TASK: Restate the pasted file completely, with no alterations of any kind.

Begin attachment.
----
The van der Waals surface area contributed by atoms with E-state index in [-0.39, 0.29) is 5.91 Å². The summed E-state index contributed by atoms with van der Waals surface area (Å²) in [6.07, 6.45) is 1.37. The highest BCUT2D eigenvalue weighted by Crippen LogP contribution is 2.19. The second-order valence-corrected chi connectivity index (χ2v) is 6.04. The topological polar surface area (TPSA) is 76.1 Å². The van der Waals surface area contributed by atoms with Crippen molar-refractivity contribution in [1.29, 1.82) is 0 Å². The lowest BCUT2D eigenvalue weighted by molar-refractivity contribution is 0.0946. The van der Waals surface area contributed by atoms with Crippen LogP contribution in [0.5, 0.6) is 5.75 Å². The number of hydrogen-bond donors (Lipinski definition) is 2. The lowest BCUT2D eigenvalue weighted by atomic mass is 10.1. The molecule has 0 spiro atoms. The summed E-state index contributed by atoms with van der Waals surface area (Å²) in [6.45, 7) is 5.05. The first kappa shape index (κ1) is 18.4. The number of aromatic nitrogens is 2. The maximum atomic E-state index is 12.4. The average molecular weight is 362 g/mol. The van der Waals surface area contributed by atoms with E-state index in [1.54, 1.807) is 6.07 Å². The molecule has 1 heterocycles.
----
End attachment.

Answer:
The van der Waals surface area contributed by atoms with E-state index in [-0.39, 0.29) is 5.91 Å². The summed E-state index contributed by atoms with van der Waals surface area (Å²) in [6.07, 6.45) is 1.37. The highest BCUT2D eigenvalue weighted by Crippen LogP contribution is 2.19. The second-order valence-corrected chi connectivity index (χ2v) is 6.04. The topological polar surface area (TPSA) is 76.1 Å². The van der Waals surface area contributed by atoms with Crippen molar-refractivity contribution in [1.29, 1.82) is 0 Å². The lowest BCUT2D eigenvalue weighted by molar-refractivity contribution is 0.0946. The van der Waals surface area contributed by atoms with Crippen LogP contribution in [0.5, 0.6) is 5.75 Å². The number of hydrogen-bond donors (Lipinski definition) is 2. The lowest BCUT2D eigenvalue weighted by atomic mass is 10.1. The molecule has 0 spiro atoms. The summed E-state index contributed by atoms with van der Waals surface area (Å²) in [6.45, 7) is 5.05. The first kappa shape index (κ1) is 18.4. The number of aromatic nitrogens is 2. The maximum atomic E-state index is 12.4. The average molecular weight is 362 g/mol. The van der Waals surface area contributed by atoms with E-state index in [1.54, 1.807) is 6.07 Å². The molecule has 1 heterocycles.